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  • "And They Sang A New Song":Reading John's Revelation From The Position Of The Lamb
  • J.A. Jackson (bio) and Allen H. Redmon (bio)

Then one of the elders said to me, "Do not weep. See, the Lion of the tribe of Judah, the Root of David, has conquered, so that he can open the scroll and the seven seals." Then I saw between the throne and the four living creatures and among the elders a Lamb standing as if it had been slaughtered.

—Revelation 5:5–6

In an interview with Markus Müller, René Girard asserts the importance of taking into account the apocalypticism of Christianity. Apocalypse, Girard reminds us, "means revelation: apocalypto means to open up and to show the truth. But it also means absolute violence, so the apocalypse is a violent revelation and a revelation of violence" (Girard 1996). That the Revelation is a violent revelation has been well established. Despite textual evidence that would beg those who approach the text to do just the opposite, readers have fixated on the violence of the Revelation since its inception, finding in it God's final retribution against those who persecute the Church.1 Commentators such as Dennis E. Johnson, William Hendricksen, and George Elden Ladd have produced recent, full-length commentaries that champion the appearance of a Christ in Revelation ready to establish himself as a military champion and exact his revenge on those who persecute him (see, for example, Johnson 2001; Hendricksen 1998; and Ladd 1993). These accounts, and those that follow suit, are blinded by the violent revelation of John's apocalyptic narrative and fail to see the poem's revelation of violence—the other, prophetic half of what Girard rightly contends exists in Christian apocalypse.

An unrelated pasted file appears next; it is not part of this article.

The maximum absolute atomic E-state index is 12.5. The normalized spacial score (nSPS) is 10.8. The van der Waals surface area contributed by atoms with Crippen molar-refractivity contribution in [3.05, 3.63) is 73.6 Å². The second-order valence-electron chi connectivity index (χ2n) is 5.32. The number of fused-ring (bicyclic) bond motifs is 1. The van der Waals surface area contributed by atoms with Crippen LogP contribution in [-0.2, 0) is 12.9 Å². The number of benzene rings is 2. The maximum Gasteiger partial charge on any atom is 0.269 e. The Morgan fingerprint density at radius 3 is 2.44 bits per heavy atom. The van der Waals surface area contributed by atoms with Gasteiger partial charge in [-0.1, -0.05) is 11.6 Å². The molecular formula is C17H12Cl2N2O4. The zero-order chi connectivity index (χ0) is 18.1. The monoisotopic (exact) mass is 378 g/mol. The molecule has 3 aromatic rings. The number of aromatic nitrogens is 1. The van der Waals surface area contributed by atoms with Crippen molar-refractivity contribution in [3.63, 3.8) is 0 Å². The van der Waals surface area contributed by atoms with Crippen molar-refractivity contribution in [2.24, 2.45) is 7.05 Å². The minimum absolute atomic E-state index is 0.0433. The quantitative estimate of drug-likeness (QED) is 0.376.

This error is understandable to some extent. Read in its own light and apart from the Gospel revelation as understood by those familiar with mimetic [End Page 99] theory, one has no hermeneutical principle for recognizing the end to which John is writing. The victims of the text can be ignored in the precise way that all victims are disregarded when the scapegoat mechanism functions properly. Such should not be the case in the Revelation, though, a text in which the scapegoat mechanism is exposed and pushed to its logical conclusions. John offers his reader a glimpse into the way this mechanism will function when all that is left is wall-to-wall violence, when one is left with only two alternatives: succumb to the mechanism and reciprocate its violence, or extricate oneself through nonreciprocation (and potentially die).

In the margins of the violent revelation in John's apocalyptic vision, a revelation of violence emerges that can expose humankind's potential to annihilate itself and the mechanism with which it will do so. When read through the lens of mimetic theory, one discovers that John's narrative delivers a revelation of violence, an explicit naming and unmasking of the sacrificial mechanism that can capture for the reader not only the machinations of the sacrificial apparatus but one's own potential participation in it as well. As such, the poem can posit itself as a commandment (a Thou-shall-not-murder) that ultimately refuses the temptation to respond to violence in violence.

The fact that John uses the apocalyptic to present this directive should not be surprising. Girard writes: "Only through the mediation of the scapegoat mechanism can violence become its own remedy, and the victimage mechanism can only be triggered by the frenetic paroxysm of the 'crisis.' This means that the violence, having lost its vitality and bite, will paradoxically be more terrible than before its decline. As the whole of humanity makes the vain effort to reinstate its reconciliatory and sacrificial virtues, this violence will without doubt tend to multiply its victims, just as happened in the time of the prophets" (Girard 1978, 195–96). While Girard's commentary on biblical eschatology and apocalypse refers mainly to the scapegoat mechanism as it applies to and is revealed in the Gospel texts, we see the immediacy and the frenzy of the apocalyptic and the ubiquitous violent mimetic appropriations also performed in John's Revelation.2 John captures...


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pp. 99-114
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